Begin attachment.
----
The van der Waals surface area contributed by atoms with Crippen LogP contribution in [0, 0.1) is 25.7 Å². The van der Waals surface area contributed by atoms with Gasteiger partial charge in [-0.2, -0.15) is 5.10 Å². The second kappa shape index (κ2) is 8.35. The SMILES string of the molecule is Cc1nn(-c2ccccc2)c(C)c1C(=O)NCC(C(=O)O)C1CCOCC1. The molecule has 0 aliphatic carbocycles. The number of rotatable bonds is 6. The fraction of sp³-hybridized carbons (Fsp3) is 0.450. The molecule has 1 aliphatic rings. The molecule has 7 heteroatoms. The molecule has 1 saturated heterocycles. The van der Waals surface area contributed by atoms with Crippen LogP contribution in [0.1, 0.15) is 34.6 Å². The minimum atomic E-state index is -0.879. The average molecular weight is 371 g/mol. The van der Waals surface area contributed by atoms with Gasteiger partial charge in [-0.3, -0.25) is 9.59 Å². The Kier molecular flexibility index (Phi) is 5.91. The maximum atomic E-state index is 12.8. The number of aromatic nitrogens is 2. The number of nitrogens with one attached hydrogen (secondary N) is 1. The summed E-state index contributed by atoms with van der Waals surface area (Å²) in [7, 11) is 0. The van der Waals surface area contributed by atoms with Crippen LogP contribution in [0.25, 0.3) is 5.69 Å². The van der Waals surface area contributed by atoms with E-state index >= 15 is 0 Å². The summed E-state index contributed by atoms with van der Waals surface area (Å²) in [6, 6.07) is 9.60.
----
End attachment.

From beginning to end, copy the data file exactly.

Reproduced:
The van der Waals surface area contributed by atoms with Crippen LogP contribution in [0, 0.1) is 25.7 Å². The van der Waals surface area contributed by atoms with Gasteiger partial charge in [-0.2, -0.15) is 5.10 Å². The second kappa shape index (κ2) is 8.35. The SMILES string of the molecule is Cc1nn(-c2ccccc2)c(C)c1C(=O)NCC(C(=O)O)C1CCOCC1. The molecule has 0 aliphatic carbocycles. The number of rotatable bonds is 6. The fraction of sp³-hybridized carbons (Fsp3) is 0.450. The molecule has 1 aliphatic rings. The molecule has 7 heteroatoms. The molecule has 1 saturated heterocycles. The van der Waals surface area contributed by atoms with Crippen LogP contribution in [0.1, 0.15) is 34.6 Å². The minimum atomic E-state index is -0.879. The average molecular weight is 371 g/mol. The van der Waals surface area contributed by atoms with Gasteiger partial charge in [-0.3, -0.25) is 9.59 Å². The Kier molecular flexibility index (Phi) is 5.91. The maximum atomic E-state index is 12.8. The number of aromatic nitrogens is 2. The number of nitrogens with one attached hydrogen (secondary N) is 1. The summed E-state index contributed by atoms with van der Waals surface area (Å²) in [7, 11) is 0. The van der Waals surface area contributed by atoms with Crippen LogP contribution in [0.25, 0.3) is 5.69 Å². The van der Waals surface area contributed by atoms with E-state index >= 15 is 0 Å². The summed E-state index contributed by atoms with van der Waals surface area (Å²) in [6, 6.07) is 9.60.